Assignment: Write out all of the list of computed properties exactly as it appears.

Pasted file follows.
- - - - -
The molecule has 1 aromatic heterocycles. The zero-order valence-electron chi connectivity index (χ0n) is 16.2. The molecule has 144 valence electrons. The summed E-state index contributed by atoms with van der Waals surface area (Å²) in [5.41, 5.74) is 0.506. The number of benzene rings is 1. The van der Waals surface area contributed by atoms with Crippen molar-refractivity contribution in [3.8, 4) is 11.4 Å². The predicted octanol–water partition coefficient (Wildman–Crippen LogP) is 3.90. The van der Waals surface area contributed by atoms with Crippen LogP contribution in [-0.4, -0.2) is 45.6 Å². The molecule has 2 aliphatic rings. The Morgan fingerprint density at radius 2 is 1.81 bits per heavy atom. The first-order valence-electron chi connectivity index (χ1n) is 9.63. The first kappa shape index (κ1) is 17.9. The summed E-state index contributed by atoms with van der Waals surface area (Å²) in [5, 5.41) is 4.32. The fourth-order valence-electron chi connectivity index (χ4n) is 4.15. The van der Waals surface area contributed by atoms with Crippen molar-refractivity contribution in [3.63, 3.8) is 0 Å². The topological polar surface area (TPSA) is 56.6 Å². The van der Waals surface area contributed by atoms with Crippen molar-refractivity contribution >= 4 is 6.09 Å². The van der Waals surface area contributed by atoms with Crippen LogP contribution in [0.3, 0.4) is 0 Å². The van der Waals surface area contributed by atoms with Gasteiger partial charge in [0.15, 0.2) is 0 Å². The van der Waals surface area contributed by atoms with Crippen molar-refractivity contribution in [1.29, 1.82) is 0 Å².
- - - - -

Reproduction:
The molecule has 1 aromatic heterocycles. The zero-order valence-electron chi connectivity index (χ0n) is 16.2. The molecule has 144 valence electrons. The summed E-state index contributed by atoms with van der Waals surface area (Å²) in [5.41, 5.74) is 0.506. The number of benzene rings is 1. The van der Waals surface area contributed by atoms with Crippen molar-refractivity contribution in [3.8, 4) is 11.4 Å². The predicted octanol–water partition coefficient (Wildman–Crippen LogP) is 3.90. The van der Waals surface area contributed by atoms with Crippen LogP contribution in [-0.4, -0.2) is 45.6 Å². The molecule has 2 aliphatic rings. The Morgan fingerprint density at radius 2 is 1.81 bits per heavy atom. The first-order valence-electron chi connectivity index (χ1n) is 9.63. The first kappa shape index (κ1) is 17.9. The summed E-state index contributed by atoms with van der Waals surface area (Å²) in [5, 5.41) is 4.32. The fourth-order valence-electron chi connectivity index (χ4n) is 4.15. The van der Waals surface area contributed by atoms with Crippen molar-refractivity contribution in [3.63, 3.8) is 0 Å². The topological polar surface area (TPSA) is 56.6 Å². The van der Waals surface area contributed by atoms with Crippen molar-refractivity contribution >= 4 is 6.09 Å². The van der Waals surface area contributed by atoms with Crippen LogP contribution in [0.3, 0.4) is 0 Å². The van der Waals surface area contributed by atoms with Gasteiger partial charge in [0.15, 0.2) is 0 Å². The van der Waals surface area contributed by atoms with Crippen molar-refractivity contribution in [1.29, 1.82) is 0 Å².